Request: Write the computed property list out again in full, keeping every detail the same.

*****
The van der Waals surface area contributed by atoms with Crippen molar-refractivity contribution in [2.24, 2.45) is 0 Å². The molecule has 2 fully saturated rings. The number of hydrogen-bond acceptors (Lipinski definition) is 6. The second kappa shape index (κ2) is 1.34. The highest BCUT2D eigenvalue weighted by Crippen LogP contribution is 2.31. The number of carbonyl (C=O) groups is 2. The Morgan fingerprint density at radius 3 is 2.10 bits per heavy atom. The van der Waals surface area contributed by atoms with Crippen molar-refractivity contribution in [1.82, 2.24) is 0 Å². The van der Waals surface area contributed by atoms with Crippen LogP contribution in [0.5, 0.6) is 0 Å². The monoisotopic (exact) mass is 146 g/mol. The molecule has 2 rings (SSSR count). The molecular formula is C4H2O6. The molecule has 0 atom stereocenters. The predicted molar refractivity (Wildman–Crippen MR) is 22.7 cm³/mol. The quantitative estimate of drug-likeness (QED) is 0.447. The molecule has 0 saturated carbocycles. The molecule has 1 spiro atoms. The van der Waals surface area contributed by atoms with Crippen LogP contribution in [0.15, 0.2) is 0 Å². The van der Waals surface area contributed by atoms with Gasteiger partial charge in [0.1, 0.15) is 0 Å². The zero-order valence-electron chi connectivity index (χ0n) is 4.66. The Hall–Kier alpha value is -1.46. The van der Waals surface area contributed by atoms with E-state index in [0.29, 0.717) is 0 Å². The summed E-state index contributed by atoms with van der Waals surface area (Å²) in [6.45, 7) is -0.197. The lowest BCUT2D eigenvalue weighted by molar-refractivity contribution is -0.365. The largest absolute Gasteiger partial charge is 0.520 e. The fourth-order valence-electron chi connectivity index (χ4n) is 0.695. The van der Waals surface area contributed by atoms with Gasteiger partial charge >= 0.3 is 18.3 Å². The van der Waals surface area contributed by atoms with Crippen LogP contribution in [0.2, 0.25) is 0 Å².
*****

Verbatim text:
The van der Waals surface area contributed by atoms with Crippen molar-refractivity contribution in [2.24, 2.45) is 0 Å². The molecule has 2 fully saturated rings. The number of hydrogen-bond acceptors (Lipinski definition) is 6. The second kappa shape index (κ2) is 1.34. The highest BCUT2D eigenvalue weighted by Crippen LogP contribution is 2.31. The number of carbonyl (C=O) groups is 2. The Morgan fingerprint density at radius 3 is 2.10 bits per heavy atom. The van der Waals surface area contributed by atoms with Crippen molar-refractivity contribution in [1.82, 2.24) is 0 Å². The van der Waals surface area contributed by atoms with Crippen LogP contribution in [0.5, 0.6) is 0 Å². The monoisotopic (exact) mass is 146 g/mol. The molecule has 2 rings (SSSR count). The molecular formula is C4H2O6. The molecule has 0 atom stereocenters. The predicted molar refractivity (Wildman–Crippen MR) is 22.7 cm³/mol. The quantitative estimate of drug-likeness (QED) is 0.447. The molecule has 0 saturated carbocycles. The molecule has 1 spiro atoms. The van der Waals surface area contributed by atoms with Crippen LogP contribution in [0.15, 0.2) is 0 Å². The van der Waals surface area contributed by atoms with Gasteiger partial charge in [0.1, 0.15) is 0 Å². The zero-order valence-electron chi connectivity index (χ0n) is 4.66. The Hall–Kier alpha value is -1.46. The van der Waals surface area contributed by atoms with E-state index in [0.29, 0.717) is 0 Å². The summed E-state index contributed by atoms with van der Waals surface area (Å²) in [6.45, 7) is -0.197. The lowest BCUT2D eigenvalue weighted by molar-refractivity contribution is -0.365. The largest absolute Gasteiger partial charge is 0.520 e. The fourth-order valence-electron chi connectivity index (χ4n) is 0.695. The van der Waals surface area contributed by atoms with Gasteiger partial charge >= 0.3 is 18.3 Å². The van der Waals surface area contributed by atoms with Crippen LogP contribution in [0.2, 0.25) is 0 Å².